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Women live with the constant threat of violence, assault and physical danger to their lives. They are taught to be wary of strangers. But statistics show that in 72% of sexual assault cases, the perpetrator is somebody the victim knows. It is the known devil that organizations like Angala fight.

It is 2018. We have a mission to Mars, the rich have paid millions of dollars to travel to space but women are still unsafe on Earth. Across the world, women are struggling and fighting just for the privilege of staying alive. If you have been keeping up with the news, you must be aware of the case of Brett Kavanaugh and Christine Ford. Closer home in India, former actress Tanushree Dutta has spoken about sexual harassment in Bollywood. Women are being harassed, stalked and assaulted by people they know or consider friends. Hiding under this shroud of familiarity is domestic violence. A darker, deeper side of marriage and the brutality of man, Indian women bear the brunt of frustrated husbands and partners.

The recent allegations against US Supreme Court Justice nominee teach us anybody can be a sexual assaulter. Photo by Mobilius for Mobili.

Nobody knows what goes on in a marriage.  The very privacy that guards our individual freedom can sometimes shackle us. Women are trapped by the pervasive mentality that their husbands know best. Suffering serious physical and emotional abuse, they battle alone. Parents are old or helpless or ignorant about the situation. These women often stay back in unhappy, troubled marriages because of children or societal pressure or simply because they have nowhere to go. Society also frowns upon single women or divorced women. The stigma of being alone weighs hard on their need to escape from their relationship. Vimochana was formed in 1979 in Bengaluru to protect women and children across different spheres. They provide legal and medical aid to abused women. If a woman approaches Vimochana, they talk to her, relatives, family members, neighbors and friends. Gathering of evidence, information and data allows them to do a fair assessment of what the situation really is.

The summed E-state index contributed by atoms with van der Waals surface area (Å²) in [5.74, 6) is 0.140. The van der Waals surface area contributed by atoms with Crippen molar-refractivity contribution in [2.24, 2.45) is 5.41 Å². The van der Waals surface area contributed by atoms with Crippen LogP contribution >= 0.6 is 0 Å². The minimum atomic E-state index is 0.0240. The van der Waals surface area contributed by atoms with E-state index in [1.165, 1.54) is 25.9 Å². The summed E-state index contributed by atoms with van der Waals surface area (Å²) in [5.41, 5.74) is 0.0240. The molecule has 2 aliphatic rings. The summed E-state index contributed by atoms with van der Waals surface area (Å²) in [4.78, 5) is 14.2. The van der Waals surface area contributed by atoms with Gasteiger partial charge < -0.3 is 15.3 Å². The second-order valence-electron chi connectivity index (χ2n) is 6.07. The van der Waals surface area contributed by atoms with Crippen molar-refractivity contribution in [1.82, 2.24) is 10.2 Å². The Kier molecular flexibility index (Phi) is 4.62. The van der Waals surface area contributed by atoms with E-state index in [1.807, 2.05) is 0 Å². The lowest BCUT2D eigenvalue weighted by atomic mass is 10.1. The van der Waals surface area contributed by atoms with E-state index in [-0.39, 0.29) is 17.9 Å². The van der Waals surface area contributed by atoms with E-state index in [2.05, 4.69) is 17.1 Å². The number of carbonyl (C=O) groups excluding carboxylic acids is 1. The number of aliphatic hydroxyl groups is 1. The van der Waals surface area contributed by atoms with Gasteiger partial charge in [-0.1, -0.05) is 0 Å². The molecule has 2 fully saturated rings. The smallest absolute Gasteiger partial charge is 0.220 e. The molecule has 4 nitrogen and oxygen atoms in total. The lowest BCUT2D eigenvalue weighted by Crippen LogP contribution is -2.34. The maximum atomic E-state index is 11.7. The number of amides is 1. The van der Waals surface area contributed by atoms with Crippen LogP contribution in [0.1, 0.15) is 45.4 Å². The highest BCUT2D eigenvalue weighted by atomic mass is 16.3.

Angala (Courtyard) is the crisis intervention arm of Vimochana. Through Angala, they offer abused and battered women shelter and food. These women have been through hell and back. Just imagine, the person you trust the most tries to beat you up or even kill you. And that is a daily occurrence. Burns, bruises, and beatings are something they face every day and get up the next day to go through the vicious cycle again. Angala provides them support, counseling, and medical treatment. They allow the abused women and victims to stand on their feet by getting jobs for them. If they have children and are unable to support them, the children are enlisted in an orphanage or care centre. 

Social media has allowed women to create a global community and support victims of sexual assault and domestic violence. A lot of victims reconcile with their husbands or partners. It is more common than you think.  Men apologize or justify their actions due to anger, stress or work pressure. Alcohol and drugs tend to exacerbate the problem. Families get involved and pressurize the victim or the woman to let go and remain together. For the sake of kids is a refrain used to guilt the mother. This feeble mentality of defending the criminal and allowing such behavior has hampered women for centuries. The women who choose to return are not forgotten by Angala. They make routine checks and visits to ensure that the pattern of abuse hasn’t resurfaced.

Women who need accommodation are also provided the essentials by Angala. They try to arrange shelter or financial assistance for any women in dire need of the same. On a regular basis, Angala handles 400 cases. It is disheartening to learn that the numbers are so high. But on the other hand, it is good to know that all these women are being helped. 

There is a vital need for institutions like Angala to help victims of domestic violence and sexual assault.

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